Someone mentioned to me that the nautilus shell is an example of the “golden ratio,” a mathematical ratio based on the number Phi. Phi (with upper case “p,” Greek letter Φ) represents the number 1.618… It’s reciprocal, phi (with lower case “p”, Greek letter φ), equals 0.618… Since math is all Greek to me anyway, it was hard for me to grasp the concept of Phi, but the ratio it represents can be seen in relationships all throughout the universe.

The website GoldenNumber.net explains the ratio in detail (I won’t attempt to do so myself), and gives many examples of how it appears around us: in proportions of the human body, proportions of some animals, DNA, plants, music, art, geometry, the solar system, the movements in the stock market... even in the designs of the Egyptian pyramids and the design of the Star Trek spaceship, the USS Enterprise. And, as noted, in the shape of the spiral of the nautilus shell.

Some people would argue that the application of the golden ratio, in many instances, is based on arbitrary points of proportion that happen to match the equation. Kind of the idea that when all you have is a hammer, everything looks like a nail. If you set about looking for a particular pattern or ratio, you can find ways to fabricate its appearance in almost anything.

In the case of the nautilus shell, the actual shape of the shell approximates the “golden spiral” shape as defined by the golden ratio, but it is not an exact match. GoldenNumber.net tells us that, “There is, however, more than one way to create spirals with golden ratio proportions of 1.618 in their dimensions,” and goes on to demonstrate that the golden ratio can, indeed, be seen in the nautilus shell, just not in the way that is typically – and incorrectly – demonstrated.

But then the plot thickens. According to Wikipedia, while the nautilus shell does not directly correlate to a golden ratio spiral, it is in the form of a logarithmic spiral. The logarithmic spiral, first described by French mathematician Rene Descartes (he called it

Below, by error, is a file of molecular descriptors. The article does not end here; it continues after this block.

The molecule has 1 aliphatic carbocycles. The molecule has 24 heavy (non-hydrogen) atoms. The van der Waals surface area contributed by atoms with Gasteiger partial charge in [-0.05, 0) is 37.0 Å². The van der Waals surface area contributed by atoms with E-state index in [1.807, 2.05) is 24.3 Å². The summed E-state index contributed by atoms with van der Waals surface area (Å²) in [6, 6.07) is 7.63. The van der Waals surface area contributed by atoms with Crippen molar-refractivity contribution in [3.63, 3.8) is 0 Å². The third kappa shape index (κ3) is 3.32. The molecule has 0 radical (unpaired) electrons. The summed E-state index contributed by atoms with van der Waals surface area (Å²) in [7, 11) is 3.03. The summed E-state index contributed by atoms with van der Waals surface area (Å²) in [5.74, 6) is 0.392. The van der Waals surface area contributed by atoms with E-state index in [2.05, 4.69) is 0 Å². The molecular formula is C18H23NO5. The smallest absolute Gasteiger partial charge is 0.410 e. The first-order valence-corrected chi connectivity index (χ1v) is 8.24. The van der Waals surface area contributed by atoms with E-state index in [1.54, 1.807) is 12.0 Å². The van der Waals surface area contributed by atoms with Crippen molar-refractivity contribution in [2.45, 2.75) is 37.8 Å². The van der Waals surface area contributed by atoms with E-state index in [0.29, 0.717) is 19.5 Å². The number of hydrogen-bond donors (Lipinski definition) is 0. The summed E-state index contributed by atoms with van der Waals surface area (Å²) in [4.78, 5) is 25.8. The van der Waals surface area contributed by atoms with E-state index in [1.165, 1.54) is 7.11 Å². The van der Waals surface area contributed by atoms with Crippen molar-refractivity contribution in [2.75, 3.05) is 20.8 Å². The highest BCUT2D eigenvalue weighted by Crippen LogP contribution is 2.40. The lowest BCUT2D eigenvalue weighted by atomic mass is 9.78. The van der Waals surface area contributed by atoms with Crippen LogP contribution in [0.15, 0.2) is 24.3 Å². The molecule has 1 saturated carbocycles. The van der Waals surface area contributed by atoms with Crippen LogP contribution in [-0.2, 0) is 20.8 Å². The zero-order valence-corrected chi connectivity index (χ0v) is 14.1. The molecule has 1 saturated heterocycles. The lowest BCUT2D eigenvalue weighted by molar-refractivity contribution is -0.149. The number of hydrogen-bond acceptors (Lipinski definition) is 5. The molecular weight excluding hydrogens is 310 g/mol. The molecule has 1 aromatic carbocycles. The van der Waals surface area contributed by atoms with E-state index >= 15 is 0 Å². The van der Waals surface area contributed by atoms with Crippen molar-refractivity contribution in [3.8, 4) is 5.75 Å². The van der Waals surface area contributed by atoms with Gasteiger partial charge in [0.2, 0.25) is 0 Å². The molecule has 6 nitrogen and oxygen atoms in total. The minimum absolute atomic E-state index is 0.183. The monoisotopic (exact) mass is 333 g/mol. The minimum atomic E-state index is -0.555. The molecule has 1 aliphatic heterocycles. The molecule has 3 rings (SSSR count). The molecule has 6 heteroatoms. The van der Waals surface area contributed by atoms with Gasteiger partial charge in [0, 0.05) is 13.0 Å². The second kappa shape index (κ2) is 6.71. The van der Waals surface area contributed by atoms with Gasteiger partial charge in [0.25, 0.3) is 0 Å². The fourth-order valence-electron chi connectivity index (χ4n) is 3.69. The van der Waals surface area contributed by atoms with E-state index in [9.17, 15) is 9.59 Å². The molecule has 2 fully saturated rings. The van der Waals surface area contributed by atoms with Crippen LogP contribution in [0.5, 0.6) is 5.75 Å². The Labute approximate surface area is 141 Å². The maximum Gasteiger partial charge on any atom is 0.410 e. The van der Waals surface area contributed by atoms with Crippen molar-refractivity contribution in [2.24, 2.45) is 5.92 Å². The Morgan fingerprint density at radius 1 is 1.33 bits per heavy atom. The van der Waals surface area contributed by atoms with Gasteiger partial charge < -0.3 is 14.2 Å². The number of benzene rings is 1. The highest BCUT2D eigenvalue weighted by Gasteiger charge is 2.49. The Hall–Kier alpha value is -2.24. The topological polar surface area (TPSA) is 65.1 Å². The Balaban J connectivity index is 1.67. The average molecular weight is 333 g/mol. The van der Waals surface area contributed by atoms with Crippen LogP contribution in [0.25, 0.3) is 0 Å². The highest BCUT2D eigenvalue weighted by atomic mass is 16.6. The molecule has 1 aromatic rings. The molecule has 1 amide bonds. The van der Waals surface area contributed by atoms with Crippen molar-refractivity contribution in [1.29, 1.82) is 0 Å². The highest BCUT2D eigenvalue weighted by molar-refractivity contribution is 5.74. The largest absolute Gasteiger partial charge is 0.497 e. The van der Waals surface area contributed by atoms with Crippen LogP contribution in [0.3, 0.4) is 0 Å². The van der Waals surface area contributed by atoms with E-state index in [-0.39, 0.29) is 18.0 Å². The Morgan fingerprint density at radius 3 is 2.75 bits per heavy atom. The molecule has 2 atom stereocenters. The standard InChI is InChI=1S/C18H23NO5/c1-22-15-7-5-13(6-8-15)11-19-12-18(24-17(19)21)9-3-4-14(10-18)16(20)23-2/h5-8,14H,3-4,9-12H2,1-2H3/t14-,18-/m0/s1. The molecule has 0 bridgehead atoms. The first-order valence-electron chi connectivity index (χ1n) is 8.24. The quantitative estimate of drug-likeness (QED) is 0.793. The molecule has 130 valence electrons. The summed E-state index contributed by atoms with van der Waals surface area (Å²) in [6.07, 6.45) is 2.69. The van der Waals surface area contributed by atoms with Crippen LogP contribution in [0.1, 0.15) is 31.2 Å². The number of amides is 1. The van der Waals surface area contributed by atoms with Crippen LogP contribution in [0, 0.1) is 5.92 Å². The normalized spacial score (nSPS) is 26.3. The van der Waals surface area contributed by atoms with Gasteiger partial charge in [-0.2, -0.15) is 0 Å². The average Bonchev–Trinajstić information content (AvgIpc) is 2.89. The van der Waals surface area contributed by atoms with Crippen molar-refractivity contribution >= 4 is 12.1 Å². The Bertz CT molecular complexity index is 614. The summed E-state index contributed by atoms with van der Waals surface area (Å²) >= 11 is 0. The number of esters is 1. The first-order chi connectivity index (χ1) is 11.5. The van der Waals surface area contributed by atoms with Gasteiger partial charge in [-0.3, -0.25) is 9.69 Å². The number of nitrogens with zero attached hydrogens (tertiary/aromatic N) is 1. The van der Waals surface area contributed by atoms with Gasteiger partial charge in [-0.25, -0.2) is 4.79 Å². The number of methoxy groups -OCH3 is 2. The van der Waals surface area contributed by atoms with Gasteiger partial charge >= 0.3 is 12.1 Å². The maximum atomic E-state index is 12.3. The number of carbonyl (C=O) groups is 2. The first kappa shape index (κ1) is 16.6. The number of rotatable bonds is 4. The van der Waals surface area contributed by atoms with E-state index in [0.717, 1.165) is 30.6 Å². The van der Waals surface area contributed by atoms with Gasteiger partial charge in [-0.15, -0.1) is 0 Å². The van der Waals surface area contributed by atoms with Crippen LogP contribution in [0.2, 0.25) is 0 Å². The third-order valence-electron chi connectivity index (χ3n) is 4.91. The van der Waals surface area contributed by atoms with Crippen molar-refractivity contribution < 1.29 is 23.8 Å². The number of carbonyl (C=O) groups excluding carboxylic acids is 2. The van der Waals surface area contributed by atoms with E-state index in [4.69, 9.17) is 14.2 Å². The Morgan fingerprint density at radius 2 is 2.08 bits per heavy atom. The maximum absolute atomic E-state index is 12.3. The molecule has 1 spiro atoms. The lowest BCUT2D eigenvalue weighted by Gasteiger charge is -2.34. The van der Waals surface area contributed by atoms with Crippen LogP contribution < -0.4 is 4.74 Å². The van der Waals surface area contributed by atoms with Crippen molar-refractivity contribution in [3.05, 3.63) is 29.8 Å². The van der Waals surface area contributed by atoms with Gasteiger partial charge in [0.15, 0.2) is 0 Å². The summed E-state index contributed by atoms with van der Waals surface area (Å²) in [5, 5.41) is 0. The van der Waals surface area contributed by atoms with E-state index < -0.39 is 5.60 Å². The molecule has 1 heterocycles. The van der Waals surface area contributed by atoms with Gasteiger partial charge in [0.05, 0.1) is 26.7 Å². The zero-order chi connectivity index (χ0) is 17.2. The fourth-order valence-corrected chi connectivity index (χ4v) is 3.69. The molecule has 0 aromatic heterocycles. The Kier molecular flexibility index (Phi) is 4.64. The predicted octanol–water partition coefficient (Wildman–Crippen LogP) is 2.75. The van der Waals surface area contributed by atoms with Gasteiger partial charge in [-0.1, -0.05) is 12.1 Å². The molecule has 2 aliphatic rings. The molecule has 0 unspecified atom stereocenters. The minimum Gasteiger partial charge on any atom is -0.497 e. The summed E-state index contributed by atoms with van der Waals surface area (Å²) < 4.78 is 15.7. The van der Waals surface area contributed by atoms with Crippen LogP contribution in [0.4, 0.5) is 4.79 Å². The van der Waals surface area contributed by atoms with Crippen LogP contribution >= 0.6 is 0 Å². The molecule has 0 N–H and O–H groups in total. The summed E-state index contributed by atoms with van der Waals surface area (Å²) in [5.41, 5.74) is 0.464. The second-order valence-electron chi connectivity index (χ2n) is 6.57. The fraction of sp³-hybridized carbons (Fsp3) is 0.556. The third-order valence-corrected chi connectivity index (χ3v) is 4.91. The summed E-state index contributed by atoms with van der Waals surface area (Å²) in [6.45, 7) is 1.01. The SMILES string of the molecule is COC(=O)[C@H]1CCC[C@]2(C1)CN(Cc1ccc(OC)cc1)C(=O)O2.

*Spira mirabilis*, "the marvelous spiral"), can also be expressed mathematically. I will again defer to the internet to explain the math (I guess in this case, it’s all French to me).

The logarithmic spiral also occurs in many forms in nature. Examples given by Wikipedia: the approach of a hawk to its prey; the approach of an insect to a light source; the arms of spiral galaxies; the nerves of the cornea; the bands of tropical cyclones; patterns in sunflower heads; and, of course, the shells of mollusks (i.e. the chambered nautilus shell).

So what is the significance of all of this? To me it indicates that there is a strong interrelationship between virtually everything in nature (and the aesthetics of some things manmade); that there are forces bigger than we can imagine at work in the universe; and that on some level there is, indeed, a “grand design” to everything. This is, perhaps, where science and religion come together in a very tangible way.

So whether the nautilus depicts a “golden ratio” or a “marvelous spiral,” the bottom line is that it’s a really cool design to have in my stained glass panel. What, you expected something deeper? You’ll have to wait until I brush up on my math. And my Greek.

*This*

__Wikipedia__and__Wikimedia Commons__image is from the user__Chris 73__and is freely available at //commons.wikimedia.org/wiki/File:NautilusCutawayLogarithmicSpiral.jpg under the__creative commons cc-by-sa 3.0__license.